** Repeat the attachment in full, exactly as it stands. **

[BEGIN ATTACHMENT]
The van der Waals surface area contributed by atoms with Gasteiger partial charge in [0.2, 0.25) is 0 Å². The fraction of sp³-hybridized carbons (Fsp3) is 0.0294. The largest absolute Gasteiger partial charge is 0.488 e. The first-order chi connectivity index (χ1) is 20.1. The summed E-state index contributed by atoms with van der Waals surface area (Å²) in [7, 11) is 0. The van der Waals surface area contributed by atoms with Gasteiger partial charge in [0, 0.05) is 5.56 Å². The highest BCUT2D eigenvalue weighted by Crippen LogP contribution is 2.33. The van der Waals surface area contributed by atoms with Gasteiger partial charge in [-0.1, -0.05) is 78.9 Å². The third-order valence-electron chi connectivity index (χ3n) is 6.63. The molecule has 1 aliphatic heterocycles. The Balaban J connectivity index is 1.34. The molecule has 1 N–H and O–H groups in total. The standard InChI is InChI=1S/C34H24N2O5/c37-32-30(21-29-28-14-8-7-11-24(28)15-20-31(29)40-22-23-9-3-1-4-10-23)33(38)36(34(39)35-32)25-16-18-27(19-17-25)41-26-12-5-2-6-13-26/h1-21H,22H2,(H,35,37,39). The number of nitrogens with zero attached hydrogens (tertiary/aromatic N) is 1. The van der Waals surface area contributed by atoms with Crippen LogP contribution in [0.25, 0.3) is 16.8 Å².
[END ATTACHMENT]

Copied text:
The van der Waals surface area contributed by atoms with Gasteiger partial charge in [0.2, 0.25) is 0 Å². The fraction of sp³-hybridized carbons (Fsp3) is 0.0294. The largest absolute Gasteiger partial charge is 0.488 e. The first-order chi connectivity index (χ1) is 20.1. The summed E-state index contributed by atoms with van der Waals surface area (Å²) in [7, 11) is 0. The van der Waals surface area contributed by atoms with Gasteiger partial charge in [0, 0.05) is 5.56 Å². The highest BCUT2D eigenvalue weighted by Crippen LogP contribution is 2.33. The van der Waals surface area contributed by atoms with Gasteiger partial charge in [-0.1, -0.05) is 78.9 Å². The third-order valence-electron chi connectivity index (χ3n) is 6.63. The molecule has 1 aliphatic heterocycles. The Balaban J connectivity index is 1.34. The molecule has 1 N–H and O–H groups in total. The standard InChI is InChI=1S/C34H24N2O5/c37-32-30(21-29-28-14-8-7-11-24(28)15-20-31(29)40-22-23-9-3-1-4-10-23)33(38)36(34(39)35-32)25-16-18-27(19-17-25)41-26-12-5-2-6-13-26/h1-21H,22H2,(H,35,37,39). The number of nitrogens with zero attached hydrogens (tertiary/aromatic N) is 1. The van der Waals surface area contributed by atoms with Crippen LogP contribution in [0.25, 0.3) is 16.8 Å².